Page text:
Archive for December, 2007

evolving towards git

December 4th, 2007

I remember the first time I heard about version management. It was a bit like discovering that there is water. The idea that something so basic could actually not exist seemed altogether astounding afterwards. This was at a time when I hadn't done a lot of coding yet, so I hadn't suffered the pains of sharing code *that* much, but it was already relatable enough to understand the implications of version management. Emailing those zip files of code had been plenty annoying.

This happened just before we embarked upon a 6-month journey in college to write an inventory management application in java. There were four of us. We had done java before, but this was the first "big" application that also employed our newly acquired knowledge about databases. God only knows why, but they actually ran (and probably still do) an Oracle server at school for these projects. I don't know how much an academic license runs on that, but it's in the thousands of dollars no doubt. As the initiative taker of my group, I persuaded (not that it took much effort) the guys to forget about the Oracle server (which didn't come with any developer tools, just the awful command line interface) and use PostgreSQL (we rejected MySQL just to be on the safe side, as it lacked support for a bunch of things like views and foreign keys). I also introduced another deviation from the standard practice: CVS. I would be running both off of my tried and tested Pentium home server. :proud: We were the only group that used version management, which baffled me (why was it not offered as a service at the department?). I heard that the year after that they started offering CVS for projects. Incidentally, when you deviate off the path, you do expect to get some academic credit for the extra effort, obviously. ;)

So that was 6 months with CVS, and it worked quite well. We didn't do anything complicated with it, didn't know about tags or branches, just ran a linear development on it and that was it. And it was helpful (but not efficient) to track binary files (Word documents, bleh). But it had some annoying quirks. Not that we were all that concerned with tracking history back then, it was just about getting it finished and then obviously it would never be used, as school projects go. But the lack of renaming and moving in CVS was silly.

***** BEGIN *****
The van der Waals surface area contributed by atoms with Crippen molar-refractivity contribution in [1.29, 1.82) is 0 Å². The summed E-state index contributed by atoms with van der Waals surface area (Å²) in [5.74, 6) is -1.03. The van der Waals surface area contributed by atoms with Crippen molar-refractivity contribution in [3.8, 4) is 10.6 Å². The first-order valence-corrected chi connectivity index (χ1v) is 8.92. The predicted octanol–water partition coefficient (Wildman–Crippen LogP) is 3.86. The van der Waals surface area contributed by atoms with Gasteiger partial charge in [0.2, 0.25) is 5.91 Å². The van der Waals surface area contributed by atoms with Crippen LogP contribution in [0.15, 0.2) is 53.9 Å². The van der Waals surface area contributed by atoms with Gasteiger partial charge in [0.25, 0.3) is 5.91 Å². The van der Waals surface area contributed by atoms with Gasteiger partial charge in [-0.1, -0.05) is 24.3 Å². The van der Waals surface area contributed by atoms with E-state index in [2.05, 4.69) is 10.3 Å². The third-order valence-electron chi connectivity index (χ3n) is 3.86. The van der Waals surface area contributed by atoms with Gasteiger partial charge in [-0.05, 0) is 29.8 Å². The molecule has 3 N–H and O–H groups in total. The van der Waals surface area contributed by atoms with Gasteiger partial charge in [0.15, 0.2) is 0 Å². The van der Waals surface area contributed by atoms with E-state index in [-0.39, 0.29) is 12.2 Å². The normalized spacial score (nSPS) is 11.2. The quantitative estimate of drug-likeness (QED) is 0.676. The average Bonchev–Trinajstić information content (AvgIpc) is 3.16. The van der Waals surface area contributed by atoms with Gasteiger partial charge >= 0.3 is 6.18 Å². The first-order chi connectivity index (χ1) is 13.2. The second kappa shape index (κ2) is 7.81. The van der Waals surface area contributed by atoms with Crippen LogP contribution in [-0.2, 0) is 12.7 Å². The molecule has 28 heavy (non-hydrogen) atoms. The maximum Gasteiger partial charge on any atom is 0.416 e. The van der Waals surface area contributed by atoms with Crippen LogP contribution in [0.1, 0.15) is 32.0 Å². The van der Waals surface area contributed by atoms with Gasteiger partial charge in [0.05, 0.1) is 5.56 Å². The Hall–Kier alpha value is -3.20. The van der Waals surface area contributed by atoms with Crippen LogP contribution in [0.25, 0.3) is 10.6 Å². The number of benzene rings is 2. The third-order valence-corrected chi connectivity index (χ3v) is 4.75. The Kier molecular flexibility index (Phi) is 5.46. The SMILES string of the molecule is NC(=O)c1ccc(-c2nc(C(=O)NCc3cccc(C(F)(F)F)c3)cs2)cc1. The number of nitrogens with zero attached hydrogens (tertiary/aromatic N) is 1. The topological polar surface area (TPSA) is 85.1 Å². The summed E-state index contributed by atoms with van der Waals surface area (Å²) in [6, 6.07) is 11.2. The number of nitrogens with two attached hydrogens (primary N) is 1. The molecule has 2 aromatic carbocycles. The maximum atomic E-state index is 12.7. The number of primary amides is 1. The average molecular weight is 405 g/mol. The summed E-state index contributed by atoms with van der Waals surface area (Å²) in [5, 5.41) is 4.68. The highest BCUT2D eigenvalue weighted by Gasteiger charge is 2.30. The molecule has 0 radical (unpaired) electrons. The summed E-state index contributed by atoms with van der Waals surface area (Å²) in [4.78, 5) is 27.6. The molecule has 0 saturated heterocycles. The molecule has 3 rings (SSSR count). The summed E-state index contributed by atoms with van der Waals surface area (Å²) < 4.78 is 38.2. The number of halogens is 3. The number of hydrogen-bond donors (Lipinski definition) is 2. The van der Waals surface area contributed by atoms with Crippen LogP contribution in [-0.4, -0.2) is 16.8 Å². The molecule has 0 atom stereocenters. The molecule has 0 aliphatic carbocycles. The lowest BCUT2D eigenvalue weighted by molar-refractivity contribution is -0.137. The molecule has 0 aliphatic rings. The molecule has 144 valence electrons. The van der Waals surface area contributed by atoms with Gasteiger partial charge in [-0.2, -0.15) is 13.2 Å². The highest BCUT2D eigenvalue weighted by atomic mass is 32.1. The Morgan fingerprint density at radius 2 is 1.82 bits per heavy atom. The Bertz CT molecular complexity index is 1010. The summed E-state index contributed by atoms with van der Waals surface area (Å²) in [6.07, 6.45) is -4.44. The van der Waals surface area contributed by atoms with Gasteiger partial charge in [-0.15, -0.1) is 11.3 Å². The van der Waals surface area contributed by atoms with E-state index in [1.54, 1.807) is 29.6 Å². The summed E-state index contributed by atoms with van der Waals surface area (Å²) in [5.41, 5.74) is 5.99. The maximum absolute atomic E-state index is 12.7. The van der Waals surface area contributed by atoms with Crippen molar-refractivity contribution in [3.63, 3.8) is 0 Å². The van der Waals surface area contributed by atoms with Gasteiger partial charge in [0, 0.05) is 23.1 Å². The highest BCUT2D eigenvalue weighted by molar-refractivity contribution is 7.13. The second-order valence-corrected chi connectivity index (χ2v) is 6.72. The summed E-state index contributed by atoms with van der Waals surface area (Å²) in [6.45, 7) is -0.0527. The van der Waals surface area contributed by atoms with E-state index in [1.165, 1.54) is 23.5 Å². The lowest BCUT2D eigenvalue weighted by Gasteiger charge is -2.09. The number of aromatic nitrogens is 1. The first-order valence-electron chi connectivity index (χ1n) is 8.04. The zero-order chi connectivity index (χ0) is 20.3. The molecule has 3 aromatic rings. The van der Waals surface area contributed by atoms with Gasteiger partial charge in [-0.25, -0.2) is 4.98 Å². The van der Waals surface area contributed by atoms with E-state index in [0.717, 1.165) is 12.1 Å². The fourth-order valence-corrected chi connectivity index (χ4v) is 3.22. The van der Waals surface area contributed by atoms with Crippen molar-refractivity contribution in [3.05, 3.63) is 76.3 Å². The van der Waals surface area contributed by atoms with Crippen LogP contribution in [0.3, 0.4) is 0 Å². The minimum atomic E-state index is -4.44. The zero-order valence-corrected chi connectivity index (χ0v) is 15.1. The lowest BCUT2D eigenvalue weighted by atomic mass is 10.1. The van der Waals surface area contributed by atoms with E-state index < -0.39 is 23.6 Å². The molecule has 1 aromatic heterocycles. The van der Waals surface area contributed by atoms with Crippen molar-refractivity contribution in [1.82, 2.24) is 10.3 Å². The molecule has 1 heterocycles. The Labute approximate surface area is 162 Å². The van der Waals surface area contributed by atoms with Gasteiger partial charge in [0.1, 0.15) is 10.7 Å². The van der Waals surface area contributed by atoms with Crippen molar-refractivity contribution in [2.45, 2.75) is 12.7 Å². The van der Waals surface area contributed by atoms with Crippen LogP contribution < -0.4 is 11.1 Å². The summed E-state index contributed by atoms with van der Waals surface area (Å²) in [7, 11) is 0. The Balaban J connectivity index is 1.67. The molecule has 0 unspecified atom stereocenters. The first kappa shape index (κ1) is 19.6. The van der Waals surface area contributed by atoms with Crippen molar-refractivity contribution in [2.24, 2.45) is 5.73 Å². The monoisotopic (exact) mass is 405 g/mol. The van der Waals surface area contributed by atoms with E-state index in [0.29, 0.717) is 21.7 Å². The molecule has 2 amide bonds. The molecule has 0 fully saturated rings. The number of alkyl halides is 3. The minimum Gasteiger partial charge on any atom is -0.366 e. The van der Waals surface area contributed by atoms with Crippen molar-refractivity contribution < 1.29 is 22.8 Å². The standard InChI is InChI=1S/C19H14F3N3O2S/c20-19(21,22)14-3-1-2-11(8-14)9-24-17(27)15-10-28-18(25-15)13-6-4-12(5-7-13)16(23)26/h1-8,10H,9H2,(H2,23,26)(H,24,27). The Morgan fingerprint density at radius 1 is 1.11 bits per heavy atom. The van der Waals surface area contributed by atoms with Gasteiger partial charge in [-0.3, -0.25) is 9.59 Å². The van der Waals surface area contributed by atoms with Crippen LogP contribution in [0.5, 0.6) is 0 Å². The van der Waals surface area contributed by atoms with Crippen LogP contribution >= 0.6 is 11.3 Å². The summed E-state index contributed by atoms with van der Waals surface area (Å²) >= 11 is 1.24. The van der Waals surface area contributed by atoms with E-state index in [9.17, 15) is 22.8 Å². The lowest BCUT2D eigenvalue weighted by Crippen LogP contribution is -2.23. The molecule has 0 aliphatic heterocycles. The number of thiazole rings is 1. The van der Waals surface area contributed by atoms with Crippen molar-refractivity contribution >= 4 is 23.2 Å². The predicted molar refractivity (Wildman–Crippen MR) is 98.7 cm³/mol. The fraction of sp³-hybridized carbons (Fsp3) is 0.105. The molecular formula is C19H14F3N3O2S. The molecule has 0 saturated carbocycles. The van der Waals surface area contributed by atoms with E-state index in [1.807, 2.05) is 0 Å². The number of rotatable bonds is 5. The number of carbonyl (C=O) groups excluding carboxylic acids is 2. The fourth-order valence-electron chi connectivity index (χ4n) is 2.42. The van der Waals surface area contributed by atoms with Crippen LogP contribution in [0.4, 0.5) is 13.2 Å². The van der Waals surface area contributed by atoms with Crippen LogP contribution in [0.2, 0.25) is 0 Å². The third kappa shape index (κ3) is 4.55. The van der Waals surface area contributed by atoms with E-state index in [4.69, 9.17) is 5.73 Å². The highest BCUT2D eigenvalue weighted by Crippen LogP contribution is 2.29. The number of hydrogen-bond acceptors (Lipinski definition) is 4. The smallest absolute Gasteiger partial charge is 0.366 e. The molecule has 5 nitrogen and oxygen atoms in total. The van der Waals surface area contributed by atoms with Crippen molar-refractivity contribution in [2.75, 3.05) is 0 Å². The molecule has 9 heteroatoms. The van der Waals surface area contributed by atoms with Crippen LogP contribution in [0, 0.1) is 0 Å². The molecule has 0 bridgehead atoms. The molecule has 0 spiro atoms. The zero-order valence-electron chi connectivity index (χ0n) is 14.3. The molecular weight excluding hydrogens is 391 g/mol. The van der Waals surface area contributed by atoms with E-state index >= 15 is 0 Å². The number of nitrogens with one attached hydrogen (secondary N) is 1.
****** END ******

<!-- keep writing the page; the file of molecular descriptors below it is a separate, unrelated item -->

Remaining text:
It's a bit funny, actually. CVS has been a standard for the longest time, and people have put up with its problems, until recently when a version management boom began. Why is that? I have a hunch that the relative calm in version management was kept intact by a predominantly corporate culture (and the corporates are obviously super conservative). But then once a certain number of people had gotten themselves into open source projects the need for better tools put this in motion. One of the first "new generation" systems was Subversion, the replacement for CVS. Subversion was adopted slowly, but quite steadily. Currently it's probably the "standard" for version management. I registered galleryforge with Berlios precisely because they offered svn services. Sourceforge also has it now, and people around the net have started talking in terms of svn a lot. My current school also uses it.

But with the momentum of version management systems in play, a lot of other ideas have surfaced besides those captured in Subversion. Arch and Darcs are two that employ the distributed paradigm. I don't think they have had much success though, and perhaps looking back they will have played the role of stepping stones rather than end products. A new (a third, if you will) generation of systems has appeared quite recently. Monotone is a newer system with its own network synchronization protocol. Mercurial seems to have enough support to replace Subversion/CVS down the line (not that it couldn't happen today, but people hate giving up something they're used to, so these things drag out). And there is Bazaar, which seems to discard the goal of being the best system and just aim to be easy and pleasant for small projects.

And somewhere in that mix we find Git, except that it has a much higher potential for success than other new systems, because it was launched into the biggest (or noisiest, at least) open source project and made to carry the heaviest loads right from the beginning, which is a good way to convince people that your product is robust. As such, it seems to me that git has had the quickest adoption of any system. It was launched in 2005 and it has already become one of the household names around the interwebs. So therefore I thought git is worth looking at. At this rate I may very well be using it on a project someday.

I was also encouraged by regular people saying it worked for them. A version management system for kernel developers is nice, but that doesn't necessarily make it right for everyone else. But here were people with one-man projects liking it, good sign. In fact, one of the things I used to read about git was "I like the simplicity".